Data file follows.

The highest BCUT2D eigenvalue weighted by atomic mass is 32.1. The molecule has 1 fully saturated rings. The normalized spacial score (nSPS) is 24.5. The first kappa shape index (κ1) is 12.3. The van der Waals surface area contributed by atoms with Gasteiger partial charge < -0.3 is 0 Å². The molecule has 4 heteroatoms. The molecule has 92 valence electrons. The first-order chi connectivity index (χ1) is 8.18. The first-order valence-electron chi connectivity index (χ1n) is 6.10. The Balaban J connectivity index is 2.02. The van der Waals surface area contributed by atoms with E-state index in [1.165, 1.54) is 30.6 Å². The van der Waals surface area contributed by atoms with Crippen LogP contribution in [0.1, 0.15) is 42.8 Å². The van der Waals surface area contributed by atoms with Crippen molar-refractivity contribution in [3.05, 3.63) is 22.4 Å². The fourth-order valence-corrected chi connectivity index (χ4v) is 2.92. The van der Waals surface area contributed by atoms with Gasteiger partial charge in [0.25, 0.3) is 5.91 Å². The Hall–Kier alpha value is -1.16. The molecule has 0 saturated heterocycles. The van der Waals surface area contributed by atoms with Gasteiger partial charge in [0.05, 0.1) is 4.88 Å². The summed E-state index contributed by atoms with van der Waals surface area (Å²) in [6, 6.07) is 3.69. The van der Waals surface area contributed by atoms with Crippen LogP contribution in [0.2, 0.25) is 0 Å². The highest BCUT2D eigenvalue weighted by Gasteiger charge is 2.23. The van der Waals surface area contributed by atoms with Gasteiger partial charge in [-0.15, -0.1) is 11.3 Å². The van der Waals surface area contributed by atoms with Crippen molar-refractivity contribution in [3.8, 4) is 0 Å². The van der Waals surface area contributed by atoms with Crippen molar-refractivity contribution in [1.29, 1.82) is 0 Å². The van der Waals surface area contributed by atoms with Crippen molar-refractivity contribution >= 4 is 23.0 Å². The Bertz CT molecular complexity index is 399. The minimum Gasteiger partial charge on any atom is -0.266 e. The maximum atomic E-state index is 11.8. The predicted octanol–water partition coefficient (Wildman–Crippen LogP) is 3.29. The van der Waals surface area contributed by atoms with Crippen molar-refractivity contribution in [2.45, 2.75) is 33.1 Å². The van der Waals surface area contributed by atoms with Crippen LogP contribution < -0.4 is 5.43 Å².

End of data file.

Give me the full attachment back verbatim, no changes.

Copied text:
The highest BCUT2D eigenvalue weighted by atomic mass is 32.1. The molecule has 1 fully saturated rings. The normalized spacial score (nSPS) is 24.5. The first kappa shape index (κ1) is 12.3. The van der Waals surface area contributed by atoms with Gasteiger partial charge < -0.3 is 0 Å². The molecule has 4 heteroatoms. The molecule has 92 valence electrons. The first-order chi connectivity index (χ1) is 8.18. The first-order valence-electron chi connectivity index (χ1n) is 6.10. The Balaban J connectivity index is 2.02. The van der Waals surface area contributed by atoms with E-state index in [1.165, 1.54) is 30.6 Å². The van der Waals surface area contributed by atoms with Crippen LogP contribution in [0.1, 0.15) is 42.8 Å². The van der Waals surface area contributed by atoms with Crippen molar-refractivity contribution in [3.05, 3.63) is 22.4 Å². The fourth-order valence-corrected chi connectivity index (χ4v) is 2.92. The van der Waals surface area contributed by atoms with Gasteiger partial charge in [0.25, 0.3) is 5.91 Å². The Hall–Kier alpha value is -1.16. The molecule has 0 saturated heterocycles. The van der Waals surface area contributed by atoms with Gasteiger partial charge in [0.05, 0.1) is 4.88 Å². The summed E-state index contributed by atoms with van der Waals surface area (Å²) in [6, 6.07) is 3.69. The van der Waals surface area contributed by atoms with Crippen LogP contribution in [0.2, 0.25) is 0 Å². The highest BCUT2D eigenvalue weighted by Gasteiger charge is 2.23. The van der Waals surface area contributed by atoms with Gasteiger partial charge in [-0.15, -0.1) is 11.3 Å². The van der Waals surface area contributed by atoms with Crippen molar-refractivity contribution in [3.8, 4) is 0 Å². The van der Waals surface area contributed by atoms with Crippen molar-refractivity contribution in [1.29, 1.82) is 0 Å². The van der Waals surface area contributed by atoms with Crippen molar-refractivity contribution >= 4 is 23.0 Å². The Bertz CT molecular complexity index is 399. The minimum Gasteiger partial charge on any atom is -0.266 e. The maximum atomic E-state index is 11.8. The predicted octanol–water partition coefficient (Wildman–Crippen LogP) is 3.29. The van der Waals surface area contributed by atoms with Crippen molar-refractivity contribution in [2.45, 2.75) is 33.1 Å². The van der Waals surface area contributed by atoms with Crippen LogP contribution < -0.4 is 5.43 Å².